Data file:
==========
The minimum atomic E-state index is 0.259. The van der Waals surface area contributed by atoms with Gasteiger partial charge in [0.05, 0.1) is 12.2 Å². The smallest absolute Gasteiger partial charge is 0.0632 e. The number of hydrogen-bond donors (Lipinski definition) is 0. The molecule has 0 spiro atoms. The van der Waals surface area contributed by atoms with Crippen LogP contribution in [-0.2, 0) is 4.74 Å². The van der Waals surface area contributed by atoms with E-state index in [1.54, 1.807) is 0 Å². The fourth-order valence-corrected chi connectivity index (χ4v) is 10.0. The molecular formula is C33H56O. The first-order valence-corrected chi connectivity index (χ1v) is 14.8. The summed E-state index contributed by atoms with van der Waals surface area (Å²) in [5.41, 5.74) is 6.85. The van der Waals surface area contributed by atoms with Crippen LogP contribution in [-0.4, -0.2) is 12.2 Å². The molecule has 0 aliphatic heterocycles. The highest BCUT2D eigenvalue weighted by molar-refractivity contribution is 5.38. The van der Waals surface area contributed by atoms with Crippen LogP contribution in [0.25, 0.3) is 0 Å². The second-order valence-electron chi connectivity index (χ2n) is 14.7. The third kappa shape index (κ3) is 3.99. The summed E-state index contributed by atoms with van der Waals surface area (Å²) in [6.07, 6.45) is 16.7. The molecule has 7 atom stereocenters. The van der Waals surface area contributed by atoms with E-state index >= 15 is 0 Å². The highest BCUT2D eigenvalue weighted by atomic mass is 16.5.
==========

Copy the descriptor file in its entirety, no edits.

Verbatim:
The minimum atomic E-state index is 0.259. The van der Waals surface area contributed by atoms with Gasteiger partial charge in [0.05, 0.1) is 12.2 Å². The smallest absolute Gasteiger partial charge is 0.0632 e. The number of hydrogen-bond donors (Lipinski definition) is 0. The molecule has 0 spiro atoms. The van der Waals surface area contributed by atoms with Crippen LogP contribution in [-0.2, 0) is 4.74 Å². The van der Waals surface area contributed by atoms with E-state index in [1.54, 1.807) is 0 Å². The fourth-order valence-corrected chi connectivity index (χ4v) is 10.0. The molecular formula is C33H56O. The first-order valence-corrected chi connectivity index (χ1v) is 14.8. The summed E-state index contributed by atoms with van der Waals surface area (Å²) in [5.41, 5.74) is 6.85. The van der Waals surface area contributed by atoms with Crippen LogP contribution in [-0.4, -0.2) is 12.2 Å². The molecule has 0 aliphatic heterocycles. The highest BCUT2D eigenvalue weighted by molar-refractivity contribution is 5.38. The van der Waals surface area contributed by atoms with Crippen LogP contribution in [0.25, 0.3) is 0 Å². The second-order valence-electron chi connectivity index (χ2n) is 14.7. The third kappa shape index (κ3) is 3.99. The summed E-state index contributed by atoms with van der Waals surface area (Å²) in [6.07, 6.45) is 16.7. The molecule has 7 atom stereocenters. The van der Waals surface area contributed by atoms with E-state index >= 15 is 0 Å². The highest BCUT2D eigenvalue weighted by atomic mass is 16.5.